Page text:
by Frederik Pohl:
Mooney looked out of his window, and the sky was white.
It was a sudden, bright, cold flare and it was gone again. It had no more features than a fog, at least not through the window that was showered with snow and patterned with spray from the windy sea.
Mooney blew on his hands and frowned at the window.
“Son of a gun,” he said, and thought for a moment about phoning the Coast Guard station. Of course, that meant going a quarter of a mile in the storm to reach the only other house nearby that was occupied; the Hansons had a phone that worked, but a quarter of a mile was a long way in the face of a December gale. And it was all dark out there now. Less than twenty miles across the bay was New York, but this Jersey shore coast was harsh as the face of the Moon.
Mooney decided it was none of his business.
He shook the kettle, holding it with an old dish towel because it was sizzling hot. It was nearly empty, so he filled it again and put it back on the stove. He had all four top burners and the oven going, which made the kitchen tolerably warm—as long as he wore the scarf and the heavy quilted jacket and kept his hands in his pockets. And there was plenty of tea.
Uncle Lester had left that much behind him—plenty of tea, nearly a dozen boxes of assorted cookies and a few odds and ends of canned goods. And God’s own quantity of sugar.
It wasn’t exactly a balanced diet, but Mooney had lived on it for three weeks now—smoked turkey sausages for breakfast, and oatmeal cookies for lunch, and canned black olives for dinner. And always plenty of tea.
The wind screamed at him as he poured the dregs of his last cup of tea into the sink and spooned sugar into the cup for the next one. It was, he calculated, close to midnight. If the damn wind hadn’t blown down the TV antenna, he could be watching the late movies now. It helped to pass the time; the last movie was off the air at two or three o’clock, and then he could go to bed and, with any luck, sleep till past noon.
And Uncle Lester had left a couple of decks of sticky, child-handled cards behind him, too, when the family went back to the city at the end of the summer. So what with four kinds of solitaire, and solo bridge, and television, and a few more naps, Mooney could get through to the next two or three A.M. again. If only the wind hadn’t blown down the antenna!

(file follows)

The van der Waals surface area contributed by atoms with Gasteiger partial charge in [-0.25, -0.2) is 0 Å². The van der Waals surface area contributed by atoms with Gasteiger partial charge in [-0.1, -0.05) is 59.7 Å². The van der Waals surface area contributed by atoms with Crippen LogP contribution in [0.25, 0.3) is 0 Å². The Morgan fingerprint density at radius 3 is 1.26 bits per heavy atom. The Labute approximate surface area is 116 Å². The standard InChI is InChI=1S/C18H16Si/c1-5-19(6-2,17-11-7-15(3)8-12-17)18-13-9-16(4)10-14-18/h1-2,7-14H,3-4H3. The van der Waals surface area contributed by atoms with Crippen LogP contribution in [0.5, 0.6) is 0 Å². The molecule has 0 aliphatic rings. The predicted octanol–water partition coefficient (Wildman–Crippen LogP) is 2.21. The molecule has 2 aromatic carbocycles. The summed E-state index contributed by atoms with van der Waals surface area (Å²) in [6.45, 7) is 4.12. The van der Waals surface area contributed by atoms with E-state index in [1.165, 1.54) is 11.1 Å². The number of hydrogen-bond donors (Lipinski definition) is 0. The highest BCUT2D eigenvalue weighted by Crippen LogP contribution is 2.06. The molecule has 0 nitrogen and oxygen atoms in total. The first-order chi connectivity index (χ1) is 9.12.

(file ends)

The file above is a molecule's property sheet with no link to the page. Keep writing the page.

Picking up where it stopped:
But as it was, all he could get on the cheap little set his uncle had left behind was a faint gray herringbone pattern—
He straightened up with the kettle in his hand, listening.
It was almost as though somebody was knocking at the door.
“That’s crazy,” Mooney said out loud after a moment. He poured the water over the tea bag, tearing a little corner off the paper tag on the end of the string to mark the fact that this was the second cup he had made with the bag. He had found he could get three cups out of a single bag, but even loaded with sugar, the fourth cup was no longer very good. Still, he had carefully saved all the used, dried-out bags against the difficult future day when even the tea would be gone.
That was going to be one bad day for Howard Mooney.
Rap, tap. It really was someone at the door! Not knocking, exactly, but either kicking at it or striking it with a stick.
Mooney pulled his jacket tight around him and walked out into the frigid living room, not quite so frigid as his heart.
“Damn!” he said. “Damn, damn!”
What Mooney knew for sure was that nothing good could be coming in that door for him. It might be a policeman from Sea Bright, wondering about the light in the house; it might be a member of his uncle’s family. It was even possible that one of the stockholders who had put up the money for that unfortunate venture into frozen-food club management had tracked him down as far as the Jersey shore. It could be almost anything or anybody, but it couldn’t be good.
All the same, Mooney hadn’t expected it to turn out to be a tall, lean man with angry pale eyes, wearing a silvery sort of leotard.